[StBernard] LISD staffer honored for hurricane relief services

Westley Annis westley at da-parish.com
Mon Jul 30 22:00:46 EDT 2007

LISD staffer honored for hurricane relief services

(Created: Friday, July 27, 2007 5:37 PM CDT)


It was a once-in-a-lifetime opportunity for Larry Williams, executive
director for facility services at Lewisville ISD. And for his efforts,
Williams received a once-in-a-lifetime award.

Williams was honored with the Cornerstone Award for his involvement with a
task force that helped a water-logged high school in St. Bernard Parish,
La., recover from Hurricane Katrina. The award, presented by the Council of
Education Facility Planners International, recognized his three trips to the
New Orleans area and around-the-clock service that Williams offered the
devastated community.

When Williams arrived in January 2006 to assess the damages done to
Chalmette High School in St. Bernard Parish, he saw a battered structure
that had been housing students since November 2005.

"The remnants of the hurricane were everywhere," Williams said. "It was
really a dangerous, kind of unsanitary place."

Until the building's interior was safe for students, the superintendent,
principal and the few teachers and administrators still left in St.
Bernard's Parish held class on the football field and in the parking lots.

St. Bernard Parish was the only 100 percent devastated parish in Louisiana,
said Beverly Lawrason, assistant superintendent for the school district.

"Every home, every church, every business was destroyed," she said. "We had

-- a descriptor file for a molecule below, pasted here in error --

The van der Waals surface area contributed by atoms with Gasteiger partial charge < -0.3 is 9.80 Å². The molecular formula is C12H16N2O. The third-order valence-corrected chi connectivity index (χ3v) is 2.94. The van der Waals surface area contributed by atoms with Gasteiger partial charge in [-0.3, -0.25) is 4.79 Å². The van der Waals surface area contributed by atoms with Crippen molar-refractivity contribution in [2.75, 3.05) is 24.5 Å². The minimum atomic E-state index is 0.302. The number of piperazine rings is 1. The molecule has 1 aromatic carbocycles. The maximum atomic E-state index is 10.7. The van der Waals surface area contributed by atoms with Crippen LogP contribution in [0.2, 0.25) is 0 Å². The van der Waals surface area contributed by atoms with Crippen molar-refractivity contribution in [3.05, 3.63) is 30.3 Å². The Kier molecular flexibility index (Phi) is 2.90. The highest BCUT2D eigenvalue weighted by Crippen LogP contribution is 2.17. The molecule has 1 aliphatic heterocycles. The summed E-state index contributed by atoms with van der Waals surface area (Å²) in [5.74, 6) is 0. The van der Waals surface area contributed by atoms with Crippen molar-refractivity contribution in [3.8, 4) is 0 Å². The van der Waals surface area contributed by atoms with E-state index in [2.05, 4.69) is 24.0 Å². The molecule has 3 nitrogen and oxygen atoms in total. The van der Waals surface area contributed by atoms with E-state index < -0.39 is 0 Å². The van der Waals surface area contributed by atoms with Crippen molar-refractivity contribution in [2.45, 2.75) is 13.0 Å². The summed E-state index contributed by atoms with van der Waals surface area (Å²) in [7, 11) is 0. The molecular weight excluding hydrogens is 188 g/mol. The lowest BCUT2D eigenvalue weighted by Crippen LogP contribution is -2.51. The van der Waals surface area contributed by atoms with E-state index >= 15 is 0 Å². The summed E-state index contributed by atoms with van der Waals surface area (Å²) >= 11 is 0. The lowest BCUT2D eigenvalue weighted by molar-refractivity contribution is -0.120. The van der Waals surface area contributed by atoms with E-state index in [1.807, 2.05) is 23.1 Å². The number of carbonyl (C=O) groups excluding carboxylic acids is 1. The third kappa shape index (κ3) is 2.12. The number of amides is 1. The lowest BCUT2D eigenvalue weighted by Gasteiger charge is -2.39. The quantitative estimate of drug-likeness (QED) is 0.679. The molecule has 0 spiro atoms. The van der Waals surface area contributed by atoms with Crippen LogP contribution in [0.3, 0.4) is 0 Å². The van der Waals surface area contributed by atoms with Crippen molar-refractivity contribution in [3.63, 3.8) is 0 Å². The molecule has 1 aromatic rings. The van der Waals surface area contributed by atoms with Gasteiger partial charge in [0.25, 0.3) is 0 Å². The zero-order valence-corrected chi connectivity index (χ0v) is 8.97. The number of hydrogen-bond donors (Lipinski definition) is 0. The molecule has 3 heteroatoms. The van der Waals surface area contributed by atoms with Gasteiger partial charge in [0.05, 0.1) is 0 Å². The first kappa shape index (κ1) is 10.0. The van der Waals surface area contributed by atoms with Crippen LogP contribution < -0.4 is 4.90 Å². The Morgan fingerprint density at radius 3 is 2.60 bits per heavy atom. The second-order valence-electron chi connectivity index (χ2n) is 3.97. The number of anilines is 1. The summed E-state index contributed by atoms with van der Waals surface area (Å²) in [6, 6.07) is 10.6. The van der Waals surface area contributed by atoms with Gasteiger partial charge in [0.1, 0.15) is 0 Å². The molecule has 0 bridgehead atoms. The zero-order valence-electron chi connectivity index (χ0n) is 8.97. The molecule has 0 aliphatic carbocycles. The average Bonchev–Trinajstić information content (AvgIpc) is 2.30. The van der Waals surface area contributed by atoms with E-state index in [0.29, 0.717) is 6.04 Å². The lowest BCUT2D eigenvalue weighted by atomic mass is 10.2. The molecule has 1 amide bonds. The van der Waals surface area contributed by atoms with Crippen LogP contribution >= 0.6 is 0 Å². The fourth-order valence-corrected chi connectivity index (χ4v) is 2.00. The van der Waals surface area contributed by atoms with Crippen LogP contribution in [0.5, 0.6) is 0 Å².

68,000 citizens and 27,000 homes. I think three homes were untouched by the
flood waters. Personally, I had 10 feet of water in my house. Everything was
wiped out."

When Williams arrived six months later, his team of eight architects,
engineers, facilities services workers and construction managers - all
volunteers - estimated that it would cost the school district about $18
million to get Chalmette High School up and running.

Each of the 21 school buildings on 14 campuses had been demolished, and
Lawrason and the superintendent decided to house all students, kindergarten
through 12th grade, at Chalmette until the other schools could be repaired.

To this day, there are only two schools in St. Bernard Parish open:
Chalmette High School, which houses seventh graders through 12th graders,
and Andrew Jackson Elementary School, which became a pre-kindergarten
through sixth grade facility. The district will open three more facilities
in August.

The rest of the schools, Lawrason said, will be fixed when they get to them.
Lawrason herself just moved back into her home three weeks ago, so she knows
how long it can take to renovate an entire school structure.

Williams and the rest of the volunteer task force helped Chalmette recover,
saving the district "hundreds of thousands of dollars in professional
planning," he said. They also got some companies to donate building supplies
to the renovation project, probably saving the district about 25 percent of
their total cost.

The work was tedious: Williams spent time calculating the area of
dilapidated classrooms and getting cost estimates for supplies.

"FEMA requires very detailed cost analysis," Williams said. "You can't say
to replace the carpet: You need to tell them exactly how much for each room,
how many sheets of sheetrock, what kind of bathroom fixtures they needed to

The wall of water

Before Hurricane Katrina hit the Gulf coast, Chalmette High School was
considered one of the safest places for residents to take refuge. It had
been used for years as a shelter for people who chose not to evacuate.

"Our people are very hearty and they don't always leave in the advent of a
storm. The school system has assumed the responsibility for opening
shelters," Lawrason said.

But during Hurricane Katrina, even Chalmette High School wasn't safe. The
group that gathered at Chalmette was a devastated lot: "Most of the people
who came there were older people who had no place to go, who are alone and
frightened, with various medical needs: dialysis, oxygen, people in
wheelchairs, people with diabetes, the whole gamut," Lawrason said.

Several school administrators had heard that about 250 people had gathered